By Barry de SilvaNational Communications Manager
“It’s crazy to think but when I first started DJing in 2003, and even now, it’s such a novelty to see a woman on the decks spinning tunes,” Rasela explained.
The Spin Sistas are offering interactive eight-week video courses via the Podia platform where women can develop technical skills at their own pace. It includes weekly face-to-face catch-ups and a dedicated one-hour one-on-one session where each student can focus on specific issues relevant to them.
The course also offers women the chance to connect with other creatives and join a greater community of female DJs across Australia and around the globe.
“Our courses will provide women with a safe and supportive space to connect with other like-minded women, learning together and empowering one another. We look forward to seeing what musical collaborations may come of it in the future,” Rasela said.
For greater balance, Lainie believes gender shouldn’t come into it. “Man or woman, we’re all human beings. When we dance to music, we’re not thinking ‘Is the DJ a man or a woman?’ We’re moving to the rhythm of the music because the DJ is skilled, and they’re passionate about what they’re playing – gender is immaterial.”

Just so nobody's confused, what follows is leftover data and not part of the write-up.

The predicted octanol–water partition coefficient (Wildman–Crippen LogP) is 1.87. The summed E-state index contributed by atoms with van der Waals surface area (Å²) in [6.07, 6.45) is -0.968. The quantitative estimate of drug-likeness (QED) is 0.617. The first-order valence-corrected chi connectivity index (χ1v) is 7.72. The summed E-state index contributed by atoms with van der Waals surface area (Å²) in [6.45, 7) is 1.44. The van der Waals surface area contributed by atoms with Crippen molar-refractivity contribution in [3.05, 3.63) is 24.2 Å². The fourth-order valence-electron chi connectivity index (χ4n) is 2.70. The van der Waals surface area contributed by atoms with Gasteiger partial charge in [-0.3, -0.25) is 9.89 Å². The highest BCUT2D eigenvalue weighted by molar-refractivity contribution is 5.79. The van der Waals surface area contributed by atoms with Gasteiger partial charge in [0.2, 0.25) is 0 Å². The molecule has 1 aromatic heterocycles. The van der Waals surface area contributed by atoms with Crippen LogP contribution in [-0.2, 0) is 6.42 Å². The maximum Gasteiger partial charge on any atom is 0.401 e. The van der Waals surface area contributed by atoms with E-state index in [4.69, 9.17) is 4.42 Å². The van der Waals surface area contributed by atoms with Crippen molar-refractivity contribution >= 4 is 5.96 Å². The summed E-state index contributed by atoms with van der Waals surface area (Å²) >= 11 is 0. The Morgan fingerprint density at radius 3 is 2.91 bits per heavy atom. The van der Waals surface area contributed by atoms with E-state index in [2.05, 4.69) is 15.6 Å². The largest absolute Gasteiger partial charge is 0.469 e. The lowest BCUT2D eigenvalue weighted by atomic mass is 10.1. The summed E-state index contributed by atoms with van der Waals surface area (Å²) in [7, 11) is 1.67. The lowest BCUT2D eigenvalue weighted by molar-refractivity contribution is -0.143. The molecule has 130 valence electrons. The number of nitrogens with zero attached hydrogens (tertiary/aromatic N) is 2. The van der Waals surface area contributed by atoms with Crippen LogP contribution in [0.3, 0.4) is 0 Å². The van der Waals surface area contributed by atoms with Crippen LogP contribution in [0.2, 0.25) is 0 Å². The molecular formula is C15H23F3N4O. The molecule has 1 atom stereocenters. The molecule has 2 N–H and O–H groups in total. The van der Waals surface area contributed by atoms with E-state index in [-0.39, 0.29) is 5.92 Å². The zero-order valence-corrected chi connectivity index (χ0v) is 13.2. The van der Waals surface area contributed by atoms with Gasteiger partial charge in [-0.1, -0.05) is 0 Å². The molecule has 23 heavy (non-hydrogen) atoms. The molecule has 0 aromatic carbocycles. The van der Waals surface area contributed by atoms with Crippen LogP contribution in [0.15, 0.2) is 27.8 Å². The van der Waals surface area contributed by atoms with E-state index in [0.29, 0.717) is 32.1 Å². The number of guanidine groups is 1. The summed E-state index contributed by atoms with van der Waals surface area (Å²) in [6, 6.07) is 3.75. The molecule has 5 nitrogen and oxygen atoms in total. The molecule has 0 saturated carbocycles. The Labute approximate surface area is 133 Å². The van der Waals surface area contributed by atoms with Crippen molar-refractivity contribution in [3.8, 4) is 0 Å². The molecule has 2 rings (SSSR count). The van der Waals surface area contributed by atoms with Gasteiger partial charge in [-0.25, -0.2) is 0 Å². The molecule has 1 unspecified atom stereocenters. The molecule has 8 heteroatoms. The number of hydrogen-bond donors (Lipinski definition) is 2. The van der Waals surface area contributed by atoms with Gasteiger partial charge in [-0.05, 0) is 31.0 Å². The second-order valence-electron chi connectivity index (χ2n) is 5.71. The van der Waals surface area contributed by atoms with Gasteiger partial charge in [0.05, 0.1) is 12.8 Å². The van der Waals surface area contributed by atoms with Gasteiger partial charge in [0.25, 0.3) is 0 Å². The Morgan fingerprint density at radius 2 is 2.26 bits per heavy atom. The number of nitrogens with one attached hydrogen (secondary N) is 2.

“We’re not doing the course to discriminate against men – it’s to give women confidence so they can meet male DJs on a level playing field,” Lainie added.
The course was developed in collaboration with film students from SAE’s Byron Bay campus, Charlotte Morrow-Smith and Lee Collier. Charged with creating the look and feel of the online course, the project enabled the students to put their skills and talents to work on an industry project.
“We were fortunate that Rasela and Lainie had a very clear idea of what they wanted to do. It was just a matter of translating that into film terms for them,” Lee said.
“Everything we’d learnt over the last year came into practice and that was such a good feeling. I felt privileged to be a part of the project,” added Charlotte.